Skip to content
Related Articles
Open in App
Not now

Related Articles

numpy.linspace() in Python

Improve Article
Save Article
  • Difficulty Level : Easy
  • Last Updated : 19 May, 2022
Improve Article
Save Article

The numpy.linspace() function returns number spaces evenly w.r.t interval. Similar to numpy.arange() function but instead of step it uses sample number. 
Syntax : 
 

numpy.linspace(start,
               stop,
               num = 50,
               endpoint = True,
               retstep = False,
               dtype = None)

Parameters : 

-> start  : [optional] start of interval range. By default start = 0
-> stop   : end of interval range
-> restep : If True, return (samples, step). By default restep = False
-> num    : [int, optional] No. of samples to generate
-> dtype  : type of output array

Return : 
 

-> ndarray
-> step : [float, optional], if restep = True

Code 1 : Explaining linspace function 
 

Python




# Python Programming illustrating
# numpy.linspace method
 
import numpy as geek
 
# restep set to True
print("B\n", geek.linspace(2.0, 3.0, num=5, retstep=True), "\n")
 
# To evaluate sin() in long range
x = geek.linspace(0, 2, 10)
print("A\n", geek.sin(x))

Output : 

B
 (array([ 2.  ,  2.25,  2.5 ,  2.75,  3.  ]), 0.25)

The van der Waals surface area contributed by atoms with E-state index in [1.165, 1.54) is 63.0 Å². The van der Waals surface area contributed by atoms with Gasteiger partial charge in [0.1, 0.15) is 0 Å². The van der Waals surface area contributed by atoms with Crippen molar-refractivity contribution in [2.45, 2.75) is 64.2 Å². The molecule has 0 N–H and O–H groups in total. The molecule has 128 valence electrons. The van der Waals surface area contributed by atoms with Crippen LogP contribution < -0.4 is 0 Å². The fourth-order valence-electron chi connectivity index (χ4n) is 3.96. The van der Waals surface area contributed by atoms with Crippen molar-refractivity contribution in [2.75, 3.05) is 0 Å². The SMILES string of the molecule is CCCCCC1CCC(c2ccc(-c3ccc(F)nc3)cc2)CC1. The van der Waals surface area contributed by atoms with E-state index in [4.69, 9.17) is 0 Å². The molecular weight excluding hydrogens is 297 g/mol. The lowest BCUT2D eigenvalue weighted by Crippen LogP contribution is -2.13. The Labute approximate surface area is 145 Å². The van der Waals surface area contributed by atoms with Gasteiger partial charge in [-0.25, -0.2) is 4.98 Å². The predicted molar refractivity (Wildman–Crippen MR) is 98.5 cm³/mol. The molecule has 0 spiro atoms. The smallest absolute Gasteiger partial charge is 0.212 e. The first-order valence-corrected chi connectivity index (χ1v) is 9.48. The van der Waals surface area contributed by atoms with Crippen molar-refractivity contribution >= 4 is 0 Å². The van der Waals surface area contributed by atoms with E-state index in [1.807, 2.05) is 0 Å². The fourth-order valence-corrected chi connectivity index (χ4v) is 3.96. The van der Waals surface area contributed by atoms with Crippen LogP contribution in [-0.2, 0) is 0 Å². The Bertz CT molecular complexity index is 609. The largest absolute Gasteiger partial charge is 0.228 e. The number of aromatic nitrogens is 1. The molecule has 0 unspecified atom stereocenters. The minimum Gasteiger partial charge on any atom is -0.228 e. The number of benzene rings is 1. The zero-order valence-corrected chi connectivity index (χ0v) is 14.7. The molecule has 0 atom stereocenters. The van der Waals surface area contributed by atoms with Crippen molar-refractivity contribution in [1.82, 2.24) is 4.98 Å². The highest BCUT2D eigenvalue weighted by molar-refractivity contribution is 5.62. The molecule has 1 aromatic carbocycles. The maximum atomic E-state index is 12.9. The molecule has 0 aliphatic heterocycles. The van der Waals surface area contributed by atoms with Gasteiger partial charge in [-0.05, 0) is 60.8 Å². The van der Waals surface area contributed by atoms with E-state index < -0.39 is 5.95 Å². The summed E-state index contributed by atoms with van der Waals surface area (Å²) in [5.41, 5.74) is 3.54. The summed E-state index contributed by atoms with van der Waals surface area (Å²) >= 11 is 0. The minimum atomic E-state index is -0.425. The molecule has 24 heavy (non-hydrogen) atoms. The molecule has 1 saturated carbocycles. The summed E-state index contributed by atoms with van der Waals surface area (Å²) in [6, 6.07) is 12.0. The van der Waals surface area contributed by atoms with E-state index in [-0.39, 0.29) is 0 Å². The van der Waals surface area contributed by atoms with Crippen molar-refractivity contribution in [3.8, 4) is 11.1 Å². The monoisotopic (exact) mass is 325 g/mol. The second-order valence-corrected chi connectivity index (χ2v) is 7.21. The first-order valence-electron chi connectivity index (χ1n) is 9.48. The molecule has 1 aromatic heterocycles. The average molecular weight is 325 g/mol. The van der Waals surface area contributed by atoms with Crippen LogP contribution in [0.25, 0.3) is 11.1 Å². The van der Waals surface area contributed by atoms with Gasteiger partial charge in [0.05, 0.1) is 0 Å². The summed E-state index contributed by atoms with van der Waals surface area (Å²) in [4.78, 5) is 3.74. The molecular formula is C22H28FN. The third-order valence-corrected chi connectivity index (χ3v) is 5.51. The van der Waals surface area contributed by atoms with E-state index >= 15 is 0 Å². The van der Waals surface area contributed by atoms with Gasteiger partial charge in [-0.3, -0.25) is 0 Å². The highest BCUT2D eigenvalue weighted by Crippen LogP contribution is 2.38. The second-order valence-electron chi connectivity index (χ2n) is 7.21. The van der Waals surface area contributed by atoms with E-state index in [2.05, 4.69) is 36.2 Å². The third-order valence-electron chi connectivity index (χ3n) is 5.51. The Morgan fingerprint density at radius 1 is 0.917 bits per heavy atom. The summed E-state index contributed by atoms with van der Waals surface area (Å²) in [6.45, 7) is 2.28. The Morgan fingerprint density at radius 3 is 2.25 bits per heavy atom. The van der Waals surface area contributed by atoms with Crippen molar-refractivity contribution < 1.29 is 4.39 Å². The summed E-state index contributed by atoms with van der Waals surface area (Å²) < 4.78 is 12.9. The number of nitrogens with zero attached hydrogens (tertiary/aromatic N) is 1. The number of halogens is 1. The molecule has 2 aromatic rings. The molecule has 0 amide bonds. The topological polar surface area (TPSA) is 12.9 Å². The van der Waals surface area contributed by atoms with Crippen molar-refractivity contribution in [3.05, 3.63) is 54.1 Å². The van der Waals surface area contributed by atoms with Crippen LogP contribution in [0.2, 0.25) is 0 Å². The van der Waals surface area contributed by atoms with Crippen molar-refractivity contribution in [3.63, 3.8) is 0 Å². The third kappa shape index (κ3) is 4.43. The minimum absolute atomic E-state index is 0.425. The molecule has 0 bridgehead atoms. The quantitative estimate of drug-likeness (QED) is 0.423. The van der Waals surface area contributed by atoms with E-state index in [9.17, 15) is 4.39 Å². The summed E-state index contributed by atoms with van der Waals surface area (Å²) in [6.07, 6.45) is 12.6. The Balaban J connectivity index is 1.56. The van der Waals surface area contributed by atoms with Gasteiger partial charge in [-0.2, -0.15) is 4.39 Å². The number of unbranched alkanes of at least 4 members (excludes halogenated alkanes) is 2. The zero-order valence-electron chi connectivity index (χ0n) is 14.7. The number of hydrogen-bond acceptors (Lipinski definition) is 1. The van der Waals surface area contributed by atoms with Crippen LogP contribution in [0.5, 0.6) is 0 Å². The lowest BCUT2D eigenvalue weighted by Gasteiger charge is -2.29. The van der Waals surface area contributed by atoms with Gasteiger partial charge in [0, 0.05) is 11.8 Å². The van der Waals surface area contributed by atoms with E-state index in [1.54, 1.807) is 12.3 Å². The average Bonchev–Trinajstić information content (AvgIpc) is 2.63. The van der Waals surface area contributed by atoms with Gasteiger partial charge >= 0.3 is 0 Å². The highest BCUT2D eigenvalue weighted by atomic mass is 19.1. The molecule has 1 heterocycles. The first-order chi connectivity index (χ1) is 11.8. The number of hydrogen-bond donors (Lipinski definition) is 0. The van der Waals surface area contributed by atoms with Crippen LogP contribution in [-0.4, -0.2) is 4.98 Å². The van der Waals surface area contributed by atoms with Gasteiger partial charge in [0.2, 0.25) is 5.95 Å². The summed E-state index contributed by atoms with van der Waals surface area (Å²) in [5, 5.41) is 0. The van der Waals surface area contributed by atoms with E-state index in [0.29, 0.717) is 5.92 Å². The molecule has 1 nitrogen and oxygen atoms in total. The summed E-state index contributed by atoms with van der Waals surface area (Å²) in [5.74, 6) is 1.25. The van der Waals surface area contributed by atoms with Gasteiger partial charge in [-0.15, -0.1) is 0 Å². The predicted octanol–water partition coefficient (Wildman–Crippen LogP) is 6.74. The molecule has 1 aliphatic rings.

A
 [ 0.          0.22039774  0.42995636  0.6183698   0.77637192  0.8961922
  0.9719379   0.99988386  0.9786557   0.90929743]

Code 2 : Graphical Representation of numpy.linspace() using matplotlib module – pylab 

Python




# Graphical Representation of numpy.linspace()
import numpy as geek
import pylab as p
 
# Start = 0
# End = 2
# Samples to generate = 10
x1 = geek.linspace(0, 2, 10, endpoint = False)
y1 = geek.ones(10)
 
p.plot(x1, y1, '*')
p.xlim(-0.2, 1.8)

Output : 
 

Code 3 : Graphical Representation of numpy.linspace() using pylab 
 

Python




# Graphical Representation of numpy.linspace()
import numpy as geek
import pylab as p
 
# Start = 0
# End = 2
# Samples to generate = 15
x1 = geek.linspace(0, 2, 15, endpoint = True)
y1 = geek.zeros(15)
 
p.plot(x1, y1, 'o')
p.xlim(-0.2, 2.1)

Output : 
 

Note : 
These NumPy-Python programs won’t run on online IDE’s, so run them on your systems to explore them 
.
This article is contributed by Mohit Gupta_OMG 😀. If you like GeeksforGeeks and would like to contribute, you can also write an article using write.geeksforgeeks.org or mail your article to review-team@geeksforgeeks.org. See your article appearing on the GeeksforGeeks main page and help other Geeks.
Please write comments if you find anything incorrect, or you want to share more information about the topic discussed above.
 


My Personal Notes arrow_drop_up
Related Articles

Start Your Coding Journey Now!